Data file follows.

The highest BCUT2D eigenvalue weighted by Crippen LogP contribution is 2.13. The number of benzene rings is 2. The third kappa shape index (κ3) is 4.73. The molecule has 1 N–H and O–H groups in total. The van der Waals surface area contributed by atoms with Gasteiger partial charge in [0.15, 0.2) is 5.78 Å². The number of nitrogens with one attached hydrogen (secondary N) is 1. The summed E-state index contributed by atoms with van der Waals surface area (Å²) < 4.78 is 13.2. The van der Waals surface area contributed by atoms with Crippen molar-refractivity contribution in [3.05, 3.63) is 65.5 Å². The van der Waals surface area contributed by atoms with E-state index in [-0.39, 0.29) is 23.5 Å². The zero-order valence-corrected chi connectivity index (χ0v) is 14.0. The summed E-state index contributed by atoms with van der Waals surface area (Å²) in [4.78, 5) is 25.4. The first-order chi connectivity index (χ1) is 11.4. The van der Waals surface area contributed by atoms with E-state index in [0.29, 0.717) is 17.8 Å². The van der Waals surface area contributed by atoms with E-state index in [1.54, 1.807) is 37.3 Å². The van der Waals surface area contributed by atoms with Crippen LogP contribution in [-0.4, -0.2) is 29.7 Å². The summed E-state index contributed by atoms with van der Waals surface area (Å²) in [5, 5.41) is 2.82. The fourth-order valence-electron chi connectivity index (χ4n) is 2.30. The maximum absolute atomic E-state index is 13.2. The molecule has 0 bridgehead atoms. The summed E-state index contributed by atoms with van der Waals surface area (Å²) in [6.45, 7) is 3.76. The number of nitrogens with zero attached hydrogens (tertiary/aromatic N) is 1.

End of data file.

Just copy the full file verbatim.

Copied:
The highest BCUT2D eigenvalue weighted by Crippen LogP contribution is 2.13. The number of benzene rings is 2. The third kappa shape index (κ3) is 4.73. The molecule has 1 N–H and O–H groups in total. The van der Waals surface area contributed by atoms with Gasteiger partial charge in [0.15, 0.2) is 5.78 Å². The number of nitrogens with one attached hydrogen (secondary N) is 1. The summed E-state index contributed by atoms with van der Waals surface area (Å²) < 4.78 is 13.2. The van der Waals surface area contributed by atoms with Crippen molar-refractivity contribution in [3.05, 3.63) is 65.5 Å². The van der Waals surface area contributed by atoms with E-state index in [-0.39, 0.29) is 23.5 Å². The zero-order valence-corrected chi connectivity index (χ0v) is 14.0. The summed E-state index contributed by atoms with van der Waals surface area (Å²) in [4.78, 5) is 25.4. The first-order chi connectivity index (χ1) is 11.4. The van der Waals surface area contributed by atoms with E-state index in [0.29, 0.717) is 17.8 Å². The van der Waals surface area contributed by atoms with E-state index in [1.54, 1.807) is 37.3 Å². The van der Waals surface area contributed by atoms with Crippen LogP contribution in [-0.4, -0.2) is 29.7 Å². The summed E-state index contributed by atoms with van der Waals surface area (Å²) in [5, 5.41) is 2.82. The fourth-order valence-electron chi connectivity index (χ4n) is 2.30. The maximum absolute atomic E-state index is 13.2. The molecule has 0 bridgehead atoms. The summed E-state index contributed by atoms with van der Waals surface area (Å²) in [6.45, 7) is 3.76. The number of nitrogens with zero attached hydrogens (tertiary/aromatic N) is 1.